Moro Blood Orange Vinegar

Moro Blood Orange Vinegar
Print Recipe
Depending on where you live, and your favorite grocery store, you may not be able to buy Moro blood oranges all year long. They come in season to brighten the winter months with their gorgeous color, luscious fragrance, and sweetness, but you can enjoy it for at least a little longer by making Moro blood orange vinegar. The end result is vividly fruity, with little of the vinegary taste remaining. You can use it to add a bold splash of taste to a wide variety of different dishes. • Add to salads alone, or as part of a vinaigrette; • Glaze a roast chicken or duck, or roast of pork; • Add it to martinis and other cocktails; • Splash it on plain baked chicken or fish just before serving; • Infuse the flavor into chicken, fish, or seafood by using it as a marinade; • Add a dash to wild rice or barley; • Drizzle it on a bowl of fresh fruit, plain pound cake, or ice cream.
Servings
2 cup
Servings
2 cup
Moro Blood Orange Vinegar
Print Recipe
Depending on where you live, and your favorite grocery store, you may not be able to buy Moro blood oranges all year long. They come in season to brighten the winter months with their gorgeous color, luscious fragrance, and sweetness, but you can enjoy it for at least a little longer by making Moro blood orange vinegar. The end result is vividly fruity, with little of the vinegary taste remaining. You can use it to add a bold splash of taste to a wide variety of different dishes. • Add to salads alone, or as part of a vinaigrette; • Glaze a roast chicken or duck, or roast of pork; • Add it to martinis and other cocktails; • Splash it on plain baked chicken or fish just before serving; • Infuse the flavor into chicken, fish, or seafood by using it as a marinade; • Add a dash to wild rice or barley; • Drizzle it on a bowl of fresh fruit, plain pound cake, or ice cream.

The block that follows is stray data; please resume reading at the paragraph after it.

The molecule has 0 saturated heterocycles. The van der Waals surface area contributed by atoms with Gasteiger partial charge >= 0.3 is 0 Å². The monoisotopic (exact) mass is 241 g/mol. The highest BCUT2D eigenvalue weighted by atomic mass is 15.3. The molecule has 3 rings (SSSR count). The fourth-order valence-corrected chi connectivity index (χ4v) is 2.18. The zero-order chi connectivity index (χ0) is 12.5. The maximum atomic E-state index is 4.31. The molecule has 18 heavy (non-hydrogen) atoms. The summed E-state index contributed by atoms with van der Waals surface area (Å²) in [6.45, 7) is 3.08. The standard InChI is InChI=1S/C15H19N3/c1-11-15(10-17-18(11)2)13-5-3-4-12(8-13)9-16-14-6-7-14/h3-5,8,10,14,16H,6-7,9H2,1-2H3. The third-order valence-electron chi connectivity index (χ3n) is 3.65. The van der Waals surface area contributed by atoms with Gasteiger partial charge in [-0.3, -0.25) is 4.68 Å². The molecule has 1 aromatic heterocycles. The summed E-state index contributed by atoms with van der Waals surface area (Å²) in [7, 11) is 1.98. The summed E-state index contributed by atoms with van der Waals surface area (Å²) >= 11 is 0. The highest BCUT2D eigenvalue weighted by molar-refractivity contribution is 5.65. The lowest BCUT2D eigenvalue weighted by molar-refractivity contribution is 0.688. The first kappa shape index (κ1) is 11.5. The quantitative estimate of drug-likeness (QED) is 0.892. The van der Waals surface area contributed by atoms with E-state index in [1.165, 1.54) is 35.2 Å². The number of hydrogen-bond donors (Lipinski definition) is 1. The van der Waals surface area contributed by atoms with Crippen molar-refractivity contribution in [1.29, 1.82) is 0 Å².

Servings
2 cup
Servings
2 cup
Ingredients
Servings: cup
Instructions
  1. Peel the Moro blood oranges with a sharp knife, cutting away only the peel and as much of the white pith as you can.
  2. Chop the flesh into chunks in a bowl, and discard any seeds.
  3. Transfer flesh and any juice into a food processor.
  4. Process until fully pureed.
  5. Pour the pureed oranges into a mesh sieve, and use a spoon to force the juice through. You’ll also get some of the pulp.
  6. You should end up with about 1 cup of very thick, pulpy Moro blood orange juice.
  7. Add the white wine vinegar, and stir together until well blended.
  8. Pour the mixture into a clean glass jar or bottle with a tight lid.
  9. Store in the refrigerator for up to 1 month.
  10. Shake before using.
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